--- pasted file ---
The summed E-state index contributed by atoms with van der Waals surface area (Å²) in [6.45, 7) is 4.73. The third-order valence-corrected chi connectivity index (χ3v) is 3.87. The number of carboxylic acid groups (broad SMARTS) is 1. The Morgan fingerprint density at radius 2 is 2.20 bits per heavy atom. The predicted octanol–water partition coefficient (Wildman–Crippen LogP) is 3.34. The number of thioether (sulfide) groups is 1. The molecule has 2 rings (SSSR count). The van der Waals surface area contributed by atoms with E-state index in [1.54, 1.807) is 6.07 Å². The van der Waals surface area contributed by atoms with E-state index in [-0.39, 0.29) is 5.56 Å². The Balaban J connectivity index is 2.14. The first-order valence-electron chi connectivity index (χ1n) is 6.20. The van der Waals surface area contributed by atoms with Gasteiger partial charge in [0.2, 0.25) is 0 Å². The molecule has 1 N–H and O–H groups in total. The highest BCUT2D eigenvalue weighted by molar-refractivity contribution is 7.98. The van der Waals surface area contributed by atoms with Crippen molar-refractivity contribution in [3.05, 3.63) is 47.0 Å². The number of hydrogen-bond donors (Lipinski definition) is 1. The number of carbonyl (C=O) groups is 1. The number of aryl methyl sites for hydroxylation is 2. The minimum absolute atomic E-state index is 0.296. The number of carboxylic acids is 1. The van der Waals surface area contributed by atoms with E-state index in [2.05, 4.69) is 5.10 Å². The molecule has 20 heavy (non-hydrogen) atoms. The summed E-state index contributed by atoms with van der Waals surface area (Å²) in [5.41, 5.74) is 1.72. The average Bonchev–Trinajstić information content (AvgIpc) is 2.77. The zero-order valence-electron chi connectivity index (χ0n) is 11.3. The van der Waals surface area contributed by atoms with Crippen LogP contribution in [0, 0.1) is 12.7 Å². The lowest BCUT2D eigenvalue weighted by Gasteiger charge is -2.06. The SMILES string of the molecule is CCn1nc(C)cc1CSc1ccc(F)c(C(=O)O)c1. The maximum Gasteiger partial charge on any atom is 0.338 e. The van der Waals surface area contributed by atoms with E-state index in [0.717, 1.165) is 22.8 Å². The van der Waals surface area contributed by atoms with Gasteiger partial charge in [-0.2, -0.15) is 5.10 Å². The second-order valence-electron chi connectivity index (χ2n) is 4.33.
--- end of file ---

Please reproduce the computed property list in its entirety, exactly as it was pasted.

The summed E-state index contributed by atoms with van der Waals surface area (Å²) in [6.45, 7) is 4.73. The third-order valence-corrected chi connectivity index (χ3v) is 3.87. The number of carboxylic acid groups (broad SMARTS) is 1. The Morgan fingerprint density at radius 2 is 2.20 bits per heavy atom. The predicted octanol–water partition coefficient (Wildman–Crippen LogP) is 3.34. The number of thioether (sulfide) groups is 1. The molecule has 2 rings (SSSR count). The van der Waals surface area contributed by atoms with E-state index in [1.54, 1.807) is 6.07 Å². The van der Waals surface area contributed by atoms with E-state index in [-0.39, 0.29) is 5.56 Å². The Balaban J connectivity index is 2.14. The first-order valence-electron chi connectivity index (χ1n) is 6.20. The van der Waals surface area contributed by atoms with Gasteiger partial charge in [0.2, 0.25) is 0 Å². The molecule has 1 N–H and O–H groups in total. The highest BCUT2D eigenvalue weighted by molar-refractivity contribution is 7.98. The van der Waals surface area contributed by atoms with Crippen molar-refractivity contribution in [3.05, 3.63) is 47.0 Å². The number of hydrogen-bond donors (Lipinski definition) is 1. The number of carbonyl (C=O) groups is 1. The number of aryl methyl sites for hydroxylation is 2. The minimum absolute atomic E-state index is 0.296. The number of carboxylic acids is 1. The van der Waals surface area contributed by atoms with E-state index in [2.05, 4.69) is 5.10 Å². The molecule has 20 heavy (non-hydrogen) atoms. The summed E-state index contributed by atoms with van der Waals surface area (Å²) in [5.41, 5.74) is 1.72. The average Bonchev–Trinajstić information content (AvgIpc) is 2.77. The zero-order valence-electron chi connectivity index (χ0n) is 11.3. The van der Waals surface area contributed by atoms with Crippen LogP contribution in [0, 0.1) is 12.7 Å². The lowest BCUT2D eigenvalue weighted by Gasteiger charge is -2.06. The SMILES string of the molecule is CCn1nc(C)cc1CSc1ccc(F)c(C(=O)O)c1. The maximum Gasteiger partial charge on any atom is 0.338 e. The van der Waals surface area contributed by atoms with E-state index in [0.717, 1.165) is 22.8 Å². The van der Waals surface area contributed by atoms with Gasteiger partial charge in [-0.2, -0.15) is 5.10 Å². The second-order valence-electron chi connectivity index (χ2n) is 4.33.